Happy Fourth of July!
Finding common ground on our nation's birthday
This time every year, we start planning how we’ll celebrate the independence of our country. And there’s always so much to choose from! Parades, patriotic ceremonies, picnics and beach bonfires, family cookouts and fireworks. It’s a great day, commemorating a great moment in history.
This year, however, it might feel a little strained. As much as we all love this country, we find ourselves on opposite sides of some very important issues and our political leaders - current, former and future - don’t appear to be doing much to resolve it.
We all have a point of view and most of those positions are valid.
Here’s a thought: As Americans, maybe we’re a little bit like children who are just about grown up enough to see their parents’ flaws. For instance, when we’re little children, we worship our parents: Mommy is the prettiest lady in the world and daddy is the strongest man. As we grow up, our opinions evolve and shift through harsh words, misunderstandings and maybe even silence.
Finally, if we’re lucky, we all get to be adults together and we can look at them more gently. They’re not perfect, they never were, and we can see all the characteristics that made them who they are.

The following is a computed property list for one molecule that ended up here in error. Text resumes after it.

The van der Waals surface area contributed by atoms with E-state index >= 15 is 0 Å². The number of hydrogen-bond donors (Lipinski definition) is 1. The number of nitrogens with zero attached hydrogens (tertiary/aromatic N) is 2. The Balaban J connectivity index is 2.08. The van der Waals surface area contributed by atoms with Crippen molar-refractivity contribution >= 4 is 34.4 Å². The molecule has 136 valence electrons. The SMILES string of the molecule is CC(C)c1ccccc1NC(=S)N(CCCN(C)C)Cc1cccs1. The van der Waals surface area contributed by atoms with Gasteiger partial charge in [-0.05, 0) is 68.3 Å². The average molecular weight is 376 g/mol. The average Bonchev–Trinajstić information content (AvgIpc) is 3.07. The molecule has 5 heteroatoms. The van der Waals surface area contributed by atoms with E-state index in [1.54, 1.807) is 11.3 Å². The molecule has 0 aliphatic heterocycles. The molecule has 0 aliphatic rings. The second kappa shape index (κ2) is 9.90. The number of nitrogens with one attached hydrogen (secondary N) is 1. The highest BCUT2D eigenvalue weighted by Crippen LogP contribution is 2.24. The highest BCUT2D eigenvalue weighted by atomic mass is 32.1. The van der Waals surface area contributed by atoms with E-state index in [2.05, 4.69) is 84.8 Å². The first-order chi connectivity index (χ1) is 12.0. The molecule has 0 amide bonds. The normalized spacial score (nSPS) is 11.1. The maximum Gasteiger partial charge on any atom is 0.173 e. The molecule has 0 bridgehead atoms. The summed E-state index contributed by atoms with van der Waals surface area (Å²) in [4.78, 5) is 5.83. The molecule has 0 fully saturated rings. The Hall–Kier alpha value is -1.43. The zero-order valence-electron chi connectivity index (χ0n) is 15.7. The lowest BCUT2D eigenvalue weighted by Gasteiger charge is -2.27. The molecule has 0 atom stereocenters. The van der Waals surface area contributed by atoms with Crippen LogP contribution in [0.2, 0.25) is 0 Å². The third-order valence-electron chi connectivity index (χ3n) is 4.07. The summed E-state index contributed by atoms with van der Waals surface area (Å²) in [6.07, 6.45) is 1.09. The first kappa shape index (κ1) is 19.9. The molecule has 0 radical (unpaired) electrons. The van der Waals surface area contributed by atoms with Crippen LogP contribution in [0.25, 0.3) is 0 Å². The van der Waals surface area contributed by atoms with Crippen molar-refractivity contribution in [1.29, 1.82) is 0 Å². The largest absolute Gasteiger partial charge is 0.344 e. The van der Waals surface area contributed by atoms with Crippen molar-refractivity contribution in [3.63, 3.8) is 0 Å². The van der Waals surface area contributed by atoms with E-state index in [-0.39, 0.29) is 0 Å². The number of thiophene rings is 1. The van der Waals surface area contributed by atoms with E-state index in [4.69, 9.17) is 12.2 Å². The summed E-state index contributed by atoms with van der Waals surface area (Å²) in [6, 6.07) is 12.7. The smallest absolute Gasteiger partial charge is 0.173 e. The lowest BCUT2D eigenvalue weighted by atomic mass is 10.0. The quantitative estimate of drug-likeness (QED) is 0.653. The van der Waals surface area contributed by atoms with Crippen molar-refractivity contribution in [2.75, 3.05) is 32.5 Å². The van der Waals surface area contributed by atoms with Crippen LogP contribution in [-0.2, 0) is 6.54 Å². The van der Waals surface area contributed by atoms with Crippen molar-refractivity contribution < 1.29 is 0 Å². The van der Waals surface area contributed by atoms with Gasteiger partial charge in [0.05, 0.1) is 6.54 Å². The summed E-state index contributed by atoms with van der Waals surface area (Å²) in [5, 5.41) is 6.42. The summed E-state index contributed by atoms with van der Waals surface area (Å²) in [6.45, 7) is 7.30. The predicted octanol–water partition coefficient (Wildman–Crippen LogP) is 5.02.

Right now, we’re hearing about battles over whether to teach kids more factual versions of history, particularly of slavery, the treatment of Black Americans over the centuries and similar difficult topics.
We’re watching people fight about whether our Constitution - our most cherished document and the foundation of our democracy - is worth preserving.
It’s harsh, we don’t understand each other very well and in many cases people on either side of those issues have stopped communicating entirely.
If we’re lucky, we’ll continue to grow up as a nation enough to be able to look at our shared history more gently. Our Revolutionary heroes weren’t perfect; our leaders through the generations did both great and terrible things, and all of that together is what makes us Americans.
There’s no point in arguing that the things that happened didn’t happen, or that just because we aren’t personally affected by historical wrongs they’re irrelevant now. No one is all good or all bad, including our Founding Fathers, our political heroes and even the people we consider enemies.
If we’re very lucky, we’ll get to the point where we can agree that disagreement is healthy, all people are equal and the privileges of being American belong to all of us.
Very happy Fourth of July, friends. Celebrate safely.